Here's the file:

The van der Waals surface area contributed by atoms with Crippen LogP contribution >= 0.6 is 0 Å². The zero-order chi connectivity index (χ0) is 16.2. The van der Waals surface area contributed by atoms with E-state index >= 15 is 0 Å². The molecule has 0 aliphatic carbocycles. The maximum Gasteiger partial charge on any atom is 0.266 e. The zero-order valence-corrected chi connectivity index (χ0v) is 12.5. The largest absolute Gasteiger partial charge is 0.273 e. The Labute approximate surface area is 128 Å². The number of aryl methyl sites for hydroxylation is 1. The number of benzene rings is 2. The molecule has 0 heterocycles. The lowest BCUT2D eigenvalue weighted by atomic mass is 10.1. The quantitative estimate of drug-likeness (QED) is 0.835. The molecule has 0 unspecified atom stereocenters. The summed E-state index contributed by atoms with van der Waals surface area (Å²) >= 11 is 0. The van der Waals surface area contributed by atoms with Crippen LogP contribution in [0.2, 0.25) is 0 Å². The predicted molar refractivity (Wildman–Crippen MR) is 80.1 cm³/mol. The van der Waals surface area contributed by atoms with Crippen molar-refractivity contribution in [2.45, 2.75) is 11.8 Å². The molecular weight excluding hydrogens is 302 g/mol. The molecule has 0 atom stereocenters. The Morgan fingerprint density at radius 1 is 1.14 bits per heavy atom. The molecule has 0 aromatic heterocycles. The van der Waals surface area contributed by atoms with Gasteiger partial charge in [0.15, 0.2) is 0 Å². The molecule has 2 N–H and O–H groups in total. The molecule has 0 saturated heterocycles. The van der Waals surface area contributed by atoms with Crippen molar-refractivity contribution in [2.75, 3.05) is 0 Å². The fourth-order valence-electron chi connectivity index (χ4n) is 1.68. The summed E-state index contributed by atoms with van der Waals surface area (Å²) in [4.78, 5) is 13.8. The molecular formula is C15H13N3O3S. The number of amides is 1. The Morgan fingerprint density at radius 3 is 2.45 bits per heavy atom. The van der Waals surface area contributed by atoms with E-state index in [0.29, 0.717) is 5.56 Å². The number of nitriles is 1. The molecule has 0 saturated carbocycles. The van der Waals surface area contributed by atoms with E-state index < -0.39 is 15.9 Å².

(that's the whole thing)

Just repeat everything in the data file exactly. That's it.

The van der Waals surface area contributed by atoms with Crippen LogP contribution >= 0.6 is 0 Å². The zero-order chi connectivity index (χ0) is 16.2. The van der Waals surface area contributed by atoms with E-state index >= 15 is 0 Å². The molecule has 0 aliphatic carbocycles. The maximum Gasteiger partial charge on any atom is 0.266 e. The zero-order valence-corrected chi connectivity index (χ0v) is 12.5. The largest absolute Gasteiger partial charge is 0.273 e. The Labute approximate surface area is 128 Å². The number of aryl methyl sites for hydroxylation is 1. The number of benzene rings is 2. The molecule has 0 heterocycles. The lowest BCUT2D eigenvalue weighted by atomic mass is 10.1. The quantitative estimate of drug-likeness (QED) is 0.835. The molecule has 0 unspecified atom stereocenters. The summed E-state index contributed by atoms with van der Waals surface area (Å²) >= 11 is 0. The van der Waals surface area contributed by atoms with Crippen LogP contribution in [0.2, 0.25) is 0 Å². The predicted molar refractivity (Wildman–Crippen MR) is 80.1 cm³/mol. The van der Waals surface area contributed by atoms with Crippen molar-refractivity contribution in [2.45, 2.75) is 11.8 Å². The molecular weight excluding hydrogens is 302 g/mol. The molecule has 0 atom stereocenters. The Morgan fingerprint density at radius 1 is 1.14 bits per heavy atom. The molecule has 0 aromatic heterocycles. The van der Waals surface area contributed by atoms with Gasteiger partial charge in [0.15, 0.2) is 0 Å². The molecule has 2 N–H and O–H groups in total. The molecule has 0 saturated heterocycles. The van der Waals surface area contributed by atoms with Crippen molar-refractivity contribution in [2.75, 3.05) is 0 Å². The fourth-order valence-electron chi connectivity index (χ4n) is 1.68. The summed E-state index contributed by atoms with van der Waals surface area (Å²) in [4.78, 5) is 13.8. The molecular formula is C15H13N3O3S. The number of amides is 1. The Morgan fingerprint density at radius 3 is 2.45 bits per heavy atom. The van der Waals surface area contributed by atoms with E-state index in [0.29, 0.717) is 5.56 Å². The number of nitriles is 1. The molecule has 0 saturated carbocycles. The van der Waals surface area contributed by atoms with E-state index < -0.39 is 15.9 Å².